Working theories in the revised Te Whāriki

Rather like a blog post, or indeed any piece of writing – including learning stories – you may or may not have any idea how many hours and drafts went into creating pieces in Te Whāriki that I feel are significant – and am proud of – in relation to my research and the purpose of this blog. If you are a keen and close reader you will recognise some of the key words and phrases 🙂

Firstly, working theories remain alongside learning dispositions as key overarching outcomes for children. Page 23 describes and defines each of these concepts and – most importantly – highlights ways they work in parallel.

“Working theories are the evolving ideas and understandings that children develop as they use their existing knowledge to try to make sense of new experiences. Children are most likely to generate and refine working theories in learning environments where uncertainty is valued, inquiry is modelled, and making meaning is the goal.

Learning dispositions and working theories are closely interwoven. For example, the disposition to be curious involves having the inclination and skills to inquire into and puzzle over ideas and events. These inquiries will often lead to the development of working theories.

Learning dispositions support children to develop, refine and extend working theories as they revisit interests and engage in new experiences. As they gain experience and knowledge, children’s working theories become more connected, applicable and useful and, at times, more creative and imaginative. (p. 23)”

Secondly, working theories are included as one of the 20 learning outcomes designed for more kaiako attention than the previous document’s outcomes. Within the strand of Exploration this is noted as:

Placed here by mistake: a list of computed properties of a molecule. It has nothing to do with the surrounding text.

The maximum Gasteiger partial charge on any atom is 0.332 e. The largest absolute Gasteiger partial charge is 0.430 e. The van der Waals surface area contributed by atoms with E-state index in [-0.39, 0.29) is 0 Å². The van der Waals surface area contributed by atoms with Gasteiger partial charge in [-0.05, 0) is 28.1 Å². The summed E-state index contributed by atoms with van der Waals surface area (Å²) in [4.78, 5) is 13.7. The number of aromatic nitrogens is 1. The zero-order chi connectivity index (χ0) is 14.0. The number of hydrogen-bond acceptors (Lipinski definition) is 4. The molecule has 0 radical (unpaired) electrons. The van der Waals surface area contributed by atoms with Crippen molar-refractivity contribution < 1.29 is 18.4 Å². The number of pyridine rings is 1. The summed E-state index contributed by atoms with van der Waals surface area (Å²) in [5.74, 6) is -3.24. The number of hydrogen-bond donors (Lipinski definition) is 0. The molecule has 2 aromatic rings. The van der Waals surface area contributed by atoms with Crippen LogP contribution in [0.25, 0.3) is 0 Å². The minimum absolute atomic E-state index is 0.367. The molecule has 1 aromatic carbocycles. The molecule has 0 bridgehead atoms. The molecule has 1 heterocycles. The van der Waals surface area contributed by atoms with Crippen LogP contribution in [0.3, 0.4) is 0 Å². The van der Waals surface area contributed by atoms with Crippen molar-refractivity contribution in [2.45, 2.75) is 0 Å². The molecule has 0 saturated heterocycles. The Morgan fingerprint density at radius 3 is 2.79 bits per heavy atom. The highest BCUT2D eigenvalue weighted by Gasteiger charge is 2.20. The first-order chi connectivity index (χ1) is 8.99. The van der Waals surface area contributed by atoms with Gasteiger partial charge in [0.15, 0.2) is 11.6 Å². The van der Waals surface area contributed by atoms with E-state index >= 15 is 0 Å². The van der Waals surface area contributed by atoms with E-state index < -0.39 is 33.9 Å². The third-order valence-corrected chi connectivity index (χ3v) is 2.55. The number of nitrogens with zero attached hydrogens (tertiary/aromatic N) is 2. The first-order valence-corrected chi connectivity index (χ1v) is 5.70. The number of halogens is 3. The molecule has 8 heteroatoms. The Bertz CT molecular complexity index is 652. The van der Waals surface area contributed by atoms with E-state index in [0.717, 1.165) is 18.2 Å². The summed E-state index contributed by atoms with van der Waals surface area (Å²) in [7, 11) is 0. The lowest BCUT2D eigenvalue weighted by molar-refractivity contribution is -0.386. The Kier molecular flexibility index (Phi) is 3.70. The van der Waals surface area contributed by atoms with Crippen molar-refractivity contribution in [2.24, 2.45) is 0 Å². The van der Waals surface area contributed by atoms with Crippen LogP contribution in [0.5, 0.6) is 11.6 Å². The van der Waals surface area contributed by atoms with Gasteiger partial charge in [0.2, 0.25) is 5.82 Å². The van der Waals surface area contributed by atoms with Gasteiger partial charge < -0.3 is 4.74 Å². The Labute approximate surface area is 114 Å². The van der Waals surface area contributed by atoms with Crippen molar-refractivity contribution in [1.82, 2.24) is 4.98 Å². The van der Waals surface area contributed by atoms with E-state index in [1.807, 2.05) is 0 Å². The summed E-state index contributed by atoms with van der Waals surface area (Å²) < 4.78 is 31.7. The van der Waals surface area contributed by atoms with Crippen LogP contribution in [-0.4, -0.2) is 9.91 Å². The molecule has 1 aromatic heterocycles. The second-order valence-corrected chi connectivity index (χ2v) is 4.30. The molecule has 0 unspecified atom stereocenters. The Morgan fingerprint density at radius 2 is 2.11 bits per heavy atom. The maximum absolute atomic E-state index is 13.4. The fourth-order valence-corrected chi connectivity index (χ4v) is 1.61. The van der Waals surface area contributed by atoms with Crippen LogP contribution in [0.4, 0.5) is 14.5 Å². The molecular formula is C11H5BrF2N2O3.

“Over time and with guidance and encouragement, children become increasingly capable of … [m]aking sense of their worlds by generating and refining working theories | te rangahau me te mātauranga (p. 47)”

“Making sense”, “generating” and “refining”: such simple words that mean so much in terms of children’s cognitive and affective engagement with their worlds. And this could lead us to so much more we could research about children’s working theories and ways teachers stimulate and respond to sense making efforts. More about that research in future posts.

 

 

 

Photo credits:  1) “nichole pulls up” (CC BY 2.0) by popofatticus; 2) “first one down” (CC BY 2.0) by popofatticus; 3) “stepping on big blocks_2726c” (CC BY 2.0) by James Emery

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Implementation support for Te Whāriki

As we all know, ongoing professional learning is vital. The MOE were able to announce that $4 million has been budgeted for professional learning and development programme to support teachers, educators and kaiako across the early learning sector to engage with the updated curriculum. See https://education.govt.nz/early-childhood/teaching-and-learning/ece-curriculum/te-whariki/

Photo credit: Pixabay

Technology enables access in ways unheard of 21 years ago with reference to live-streamed sessions and use of websites. It was therefore unsurprising perhaps that the PLD contracts are led by the fabulous CORE-Education team who have led the way in this domain.

 

 

The revision team began work alongside revising the curriculum document on resources that are included now on: http://tewhariki.tki.org.nz/en/weaving-te-whariki  I will be excited to see what is selected for development of resources on this site and how these relate to the learning outcomes. Keep up-to-date by checking for new material on: http://tewhariki.tki.org.nz/en/teaching-strategies-and-resources/

If you participate in any PLD sessions of any kind, let me know what you engage with around working theories 😉

Reference:

Ministry of Education. (2017). Te Whāriki. He whāriki matauranga mō ngā mokopuna o Aotearoa: Early childhood curriculum. Wellington: Ministry of Education.

 

 

Photo credit: IMG_5747 (CC BY-NC-ND 2.0) by AIBakker